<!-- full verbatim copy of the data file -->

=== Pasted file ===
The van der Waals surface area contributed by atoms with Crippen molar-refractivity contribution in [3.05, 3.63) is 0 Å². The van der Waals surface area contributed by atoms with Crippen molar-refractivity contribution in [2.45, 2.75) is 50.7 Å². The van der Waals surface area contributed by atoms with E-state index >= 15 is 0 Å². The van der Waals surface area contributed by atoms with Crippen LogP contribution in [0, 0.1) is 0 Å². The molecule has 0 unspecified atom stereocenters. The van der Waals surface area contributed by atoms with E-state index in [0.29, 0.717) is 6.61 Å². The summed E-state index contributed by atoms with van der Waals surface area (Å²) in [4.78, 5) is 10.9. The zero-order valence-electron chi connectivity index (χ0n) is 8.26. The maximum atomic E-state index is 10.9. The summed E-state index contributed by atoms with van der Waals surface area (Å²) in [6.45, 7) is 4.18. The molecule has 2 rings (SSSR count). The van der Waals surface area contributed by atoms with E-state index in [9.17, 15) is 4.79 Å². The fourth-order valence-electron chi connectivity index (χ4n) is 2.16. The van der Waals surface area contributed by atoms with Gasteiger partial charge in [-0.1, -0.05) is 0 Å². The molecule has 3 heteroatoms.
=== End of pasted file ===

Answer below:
The van der Waals surface area contributed by atoms with Crippen molar-refractivity contribution in [3.05, 3.63) is 0 Å². The van der Waals surface area contributed by atoms with Crippen molar-refractivity contribution in [2.45, 2.75) is 50.7 Å². The van der Waals surface area contributed by atoms with E-state index >= 15 is 0 Å². The van der Waals surface area contributed by atoms with Crippen LogP contribution in [0, 0.1) is 0 Å². The molecule has 0 unspecified atom stereocenters. The van der Waals surface area contributed by atoms with E-state index in [0.29, 0.717) is 6.61 Å². The summed E-state index contributed by atoms with van der Waals surface area (Å²) in [4.78, 5) is 10.9. The zero-order valence-electron chi connectivity index (χ0n) is 8.26. The maximum atomic E-state index is 10.9. The summed E-state index contributed by atoms with van der Waals surface area (Å²) in [6.45, 7) is 4.18. The molecule has 2 rings (SSSR count). The van der Waals surface area contributed by atoms with E-state index in [9.17, 15) is 4.79 Å². The fourth-order valence-electron chi connectivity index (χ4n) is 2.16. The van der Waals surface area contributed by atoms with Gasteiger partial charge in [-0.1, -0.05) is 0 Å². The molecule has 3 heteroatoms.